You may have seen the term "ETF" shared online and in the press. Investing in ETFs is getting increasingly popular. And with good reasons. At Curvo, we strongly believe that passive investing, or investing in ETFS and index funds, is the best way for most people to save for their future. But how do we actually invest in ETFs from Belgium? That's the question we're answering here.
Why ETFs make sense
An ETF is a collection of tens, hundreds, or sometimes thousands of stocks or bonds. This spreading is one of the most attractive aspects of owning an ETF compared to individual stocks and bonds. By investing in a single ETF, you become invested in thousands of companies in one go.
ETFs are a sound investment decision for the following reasons:
- Best suited for the long-term: investments in ETFs compound to substantial returns over many years and consistently beats active investing.
- Diversification: you’re exposed to thousands of companies in one go through a single fund. And diversification is key to good investing.
- Simplicity: once you’ve selected the right funds to invest in, you can sit back and watch your investments grow. There's no need to waste time analysing individual stocks.
- Cost-effective: partly due to the economies of scale and lack of active management costs, ETFs are a cheap way of investing.
Great. But how do you invest in ETFs from Belgium?
How to invest in an ETF from Belgium
As a Belgian investor, there are two ways of investing in ETFs:
- Managing your own investments through a broker
- Using an investment app like Curvo
Investing in ETFs through a broker
Considering there are thousands of ETFs to choose from, how do you know which you should buy? Belgian taxes and regulations impact which are advantageous, and which you should avoid if possible. In short, you should pay attention to:
- Distribution of dividends: accumulating funds are preferred over distributing funds, for tax reasons.
- Domicile: Luxembourg and Ireland have special tax treaties with other countries that reduce the taxes the funds themselves have to pay for the stocks they hold.
- Size: a larger fund is less likely to shut down.
- Replication: synthetic funds can be cheaper, but come with additional risk.
- Cost: a lower total expense ratio (TER) is better!
To dive deeper into these criteria, read our considerations to take into account when investing in ETFs as a Belgian investor. Here is also a recap:
VWCE as the example
To show you how to buy an ETF, we are going to assume that we wish to buy the VWCE ETF. VWCE is the ticker symbol for "Vanguard FTSE All-World Accumulation" (ISIN: IE00BK5BQT80), one of the most popular ETFs for Belgians and that satisfies all the criteria above.
VWCE is a fund that tracks the FTSE All-World index. One of its main benefits is that it's broadly diversified: it consists of over 4,000 companies from more than 40 countries. It contains both large and mid-size companies, from "developed" markets (US, Germany, UK, Japan…) as well as "emerging" markets (Brazil, China, Chile…). An investment in VWCE means an investment in a big chunk of the world economy.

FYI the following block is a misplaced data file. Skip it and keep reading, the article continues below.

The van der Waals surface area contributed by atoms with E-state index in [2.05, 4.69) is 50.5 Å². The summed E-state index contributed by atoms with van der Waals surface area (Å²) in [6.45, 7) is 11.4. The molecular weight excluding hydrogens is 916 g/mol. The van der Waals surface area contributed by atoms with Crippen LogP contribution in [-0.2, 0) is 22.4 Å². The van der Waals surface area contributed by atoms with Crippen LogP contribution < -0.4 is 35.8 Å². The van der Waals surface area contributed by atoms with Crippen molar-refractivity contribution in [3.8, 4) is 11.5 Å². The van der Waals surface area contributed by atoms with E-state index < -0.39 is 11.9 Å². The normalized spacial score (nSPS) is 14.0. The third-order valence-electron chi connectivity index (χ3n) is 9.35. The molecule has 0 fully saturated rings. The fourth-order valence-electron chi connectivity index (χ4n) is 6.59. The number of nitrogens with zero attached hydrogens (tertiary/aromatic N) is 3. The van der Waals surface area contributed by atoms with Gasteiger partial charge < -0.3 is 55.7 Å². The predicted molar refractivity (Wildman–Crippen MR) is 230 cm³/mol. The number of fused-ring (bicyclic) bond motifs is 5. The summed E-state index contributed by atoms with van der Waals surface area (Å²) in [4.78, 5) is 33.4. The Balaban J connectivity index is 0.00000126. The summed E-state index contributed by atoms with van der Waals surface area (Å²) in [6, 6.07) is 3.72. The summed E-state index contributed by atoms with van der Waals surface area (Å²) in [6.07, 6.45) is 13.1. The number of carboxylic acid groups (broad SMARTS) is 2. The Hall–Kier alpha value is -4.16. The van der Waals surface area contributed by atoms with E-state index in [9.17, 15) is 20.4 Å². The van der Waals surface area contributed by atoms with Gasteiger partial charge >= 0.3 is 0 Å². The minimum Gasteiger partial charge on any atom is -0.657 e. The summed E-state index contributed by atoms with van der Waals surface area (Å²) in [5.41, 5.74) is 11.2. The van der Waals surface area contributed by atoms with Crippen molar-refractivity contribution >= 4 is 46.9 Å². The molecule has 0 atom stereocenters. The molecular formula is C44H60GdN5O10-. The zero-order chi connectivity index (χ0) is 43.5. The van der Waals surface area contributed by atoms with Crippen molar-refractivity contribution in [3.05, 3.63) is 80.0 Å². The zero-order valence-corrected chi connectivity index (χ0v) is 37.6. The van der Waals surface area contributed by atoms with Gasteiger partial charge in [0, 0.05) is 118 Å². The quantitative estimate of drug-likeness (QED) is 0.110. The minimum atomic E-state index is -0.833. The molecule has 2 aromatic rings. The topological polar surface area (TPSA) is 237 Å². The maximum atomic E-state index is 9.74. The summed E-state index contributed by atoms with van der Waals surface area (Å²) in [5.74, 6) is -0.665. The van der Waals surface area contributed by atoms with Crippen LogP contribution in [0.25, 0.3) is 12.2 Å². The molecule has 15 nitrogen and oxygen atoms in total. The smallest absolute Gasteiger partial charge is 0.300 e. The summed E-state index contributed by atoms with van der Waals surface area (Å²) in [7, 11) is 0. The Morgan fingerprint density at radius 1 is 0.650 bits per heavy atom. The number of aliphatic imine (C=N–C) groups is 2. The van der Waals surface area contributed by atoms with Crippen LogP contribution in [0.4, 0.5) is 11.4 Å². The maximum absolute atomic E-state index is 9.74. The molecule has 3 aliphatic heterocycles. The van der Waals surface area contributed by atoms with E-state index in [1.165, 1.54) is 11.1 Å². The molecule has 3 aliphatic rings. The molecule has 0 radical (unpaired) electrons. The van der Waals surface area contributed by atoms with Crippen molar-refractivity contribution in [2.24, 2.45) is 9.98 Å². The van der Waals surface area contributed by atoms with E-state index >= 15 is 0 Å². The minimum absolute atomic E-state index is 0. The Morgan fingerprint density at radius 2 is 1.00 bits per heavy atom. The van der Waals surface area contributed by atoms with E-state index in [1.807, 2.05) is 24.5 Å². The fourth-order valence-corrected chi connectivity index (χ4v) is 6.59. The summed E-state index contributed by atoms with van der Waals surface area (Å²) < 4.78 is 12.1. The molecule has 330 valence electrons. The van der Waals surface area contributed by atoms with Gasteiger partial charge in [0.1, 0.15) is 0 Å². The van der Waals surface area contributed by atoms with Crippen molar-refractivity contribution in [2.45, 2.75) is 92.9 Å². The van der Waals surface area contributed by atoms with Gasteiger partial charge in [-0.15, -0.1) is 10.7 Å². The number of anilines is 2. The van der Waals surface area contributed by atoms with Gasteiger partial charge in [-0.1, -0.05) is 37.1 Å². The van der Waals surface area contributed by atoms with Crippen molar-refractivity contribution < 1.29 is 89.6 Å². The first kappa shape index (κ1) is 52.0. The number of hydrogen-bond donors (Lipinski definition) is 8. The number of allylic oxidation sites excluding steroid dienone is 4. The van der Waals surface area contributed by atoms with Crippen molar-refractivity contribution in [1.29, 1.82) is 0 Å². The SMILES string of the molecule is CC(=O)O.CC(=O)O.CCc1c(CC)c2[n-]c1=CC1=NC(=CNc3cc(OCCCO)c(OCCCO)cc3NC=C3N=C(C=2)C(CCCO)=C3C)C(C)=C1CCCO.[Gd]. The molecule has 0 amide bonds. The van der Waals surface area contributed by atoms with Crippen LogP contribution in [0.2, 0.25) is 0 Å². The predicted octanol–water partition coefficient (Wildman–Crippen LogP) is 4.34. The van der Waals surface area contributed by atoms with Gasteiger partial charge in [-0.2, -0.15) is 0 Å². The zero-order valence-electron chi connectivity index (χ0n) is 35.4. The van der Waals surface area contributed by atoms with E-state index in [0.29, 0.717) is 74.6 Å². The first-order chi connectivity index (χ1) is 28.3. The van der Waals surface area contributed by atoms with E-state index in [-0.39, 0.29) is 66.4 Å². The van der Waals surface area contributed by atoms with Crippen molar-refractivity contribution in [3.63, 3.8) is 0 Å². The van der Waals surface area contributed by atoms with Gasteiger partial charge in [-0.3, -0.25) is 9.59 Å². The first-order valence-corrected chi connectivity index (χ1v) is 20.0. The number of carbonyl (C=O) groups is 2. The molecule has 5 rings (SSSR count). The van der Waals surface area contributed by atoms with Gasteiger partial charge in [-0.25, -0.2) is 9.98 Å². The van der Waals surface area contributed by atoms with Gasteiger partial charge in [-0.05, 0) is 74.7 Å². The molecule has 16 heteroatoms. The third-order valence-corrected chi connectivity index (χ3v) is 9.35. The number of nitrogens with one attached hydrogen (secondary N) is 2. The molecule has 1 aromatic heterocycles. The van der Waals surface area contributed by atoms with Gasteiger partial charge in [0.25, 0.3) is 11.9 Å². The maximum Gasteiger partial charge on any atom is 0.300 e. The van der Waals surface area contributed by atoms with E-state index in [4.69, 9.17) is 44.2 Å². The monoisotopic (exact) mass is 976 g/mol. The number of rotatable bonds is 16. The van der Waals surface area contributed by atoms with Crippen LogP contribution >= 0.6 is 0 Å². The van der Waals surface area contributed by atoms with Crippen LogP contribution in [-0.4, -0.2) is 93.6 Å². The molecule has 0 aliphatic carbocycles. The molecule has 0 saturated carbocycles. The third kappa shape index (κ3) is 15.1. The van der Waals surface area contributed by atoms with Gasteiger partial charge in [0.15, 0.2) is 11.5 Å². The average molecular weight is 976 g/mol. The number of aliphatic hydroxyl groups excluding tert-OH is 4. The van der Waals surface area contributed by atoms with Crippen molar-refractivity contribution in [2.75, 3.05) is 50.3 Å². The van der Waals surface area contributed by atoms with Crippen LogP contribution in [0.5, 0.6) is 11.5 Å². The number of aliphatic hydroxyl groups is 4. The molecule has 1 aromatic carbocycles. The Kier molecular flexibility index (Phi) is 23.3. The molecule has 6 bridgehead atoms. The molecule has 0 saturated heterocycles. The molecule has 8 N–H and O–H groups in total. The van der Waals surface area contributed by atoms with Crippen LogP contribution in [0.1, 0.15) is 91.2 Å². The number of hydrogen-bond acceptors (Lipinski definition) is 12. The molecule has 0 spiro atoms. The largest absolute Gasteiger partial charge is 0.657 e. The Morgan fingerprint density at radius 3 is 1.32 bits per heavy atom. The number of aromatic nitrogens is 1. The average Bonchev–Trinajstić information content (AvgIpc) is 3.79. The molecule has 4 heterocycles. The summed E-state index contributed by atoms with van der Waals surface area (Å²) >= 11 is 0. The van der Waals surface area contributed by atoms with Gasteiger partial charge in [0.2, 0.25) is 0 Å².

Attempting to buy VWCE with Bux
ETFs are traded on stock exchanges. Famous stock exchanges are the New York Stock Exchange (NYSE), Nasdaq, or the London Stock Exchange (LSE). But for legal and tax reasons, Belgians should invest through a European stock exchange. Examples are Euronext or the Deutsche Börse.
To access a stock exchange, you have to go through an intermediate called a "broker". There are several brokers Belgians can choose from, each with their pros and cons. We compare the most popular ones in our article on the best broker in Belgium to buy VWCE.
In this example, we chose Bux. Bux is a relatively new broker, originally from the Netherlands, but popular among Belgians. Its main attractions are the low fees and the slick mobile app.
The first hiccup we encounter is that VWCE isn't actually available on Bux:
We did find VWRL (ISIN: IE00B3RBWM25), which is the distributing variant of VWCE.
In Belgium, accumulating funds are vastly preferred over distributing funds when investing in stocks. The main issue of distributing funds is that you have to pay a 30% tax on the dividends that the fund pays out. Accumulating funds directly reinvest the dividends into the funds, so you don't have to pay the tax. Find out more about taxes when investing in Belgium.
If we invest in VWRL, we will have to pay a 30% tax on dividends. So we want to find an accumulating fund that is similar to VWCE and available on Bux.
In Bux, you can add criteria to search for funds. By using "etf-accumulating", we find a fund that matches our requirements: MSCI Core ETF from iShares.
Known under the ticker symbol EUNL, this ETF tracks the MSCI World index. The fund invests in over 1,500 companies from 23 different countries. So it's not quite as diversified as VWCE, and most noticeably excludes companies from emerging markets (China, Taiwan, Brasil…). But it's a great fund to get exposure to the largest economies in the world.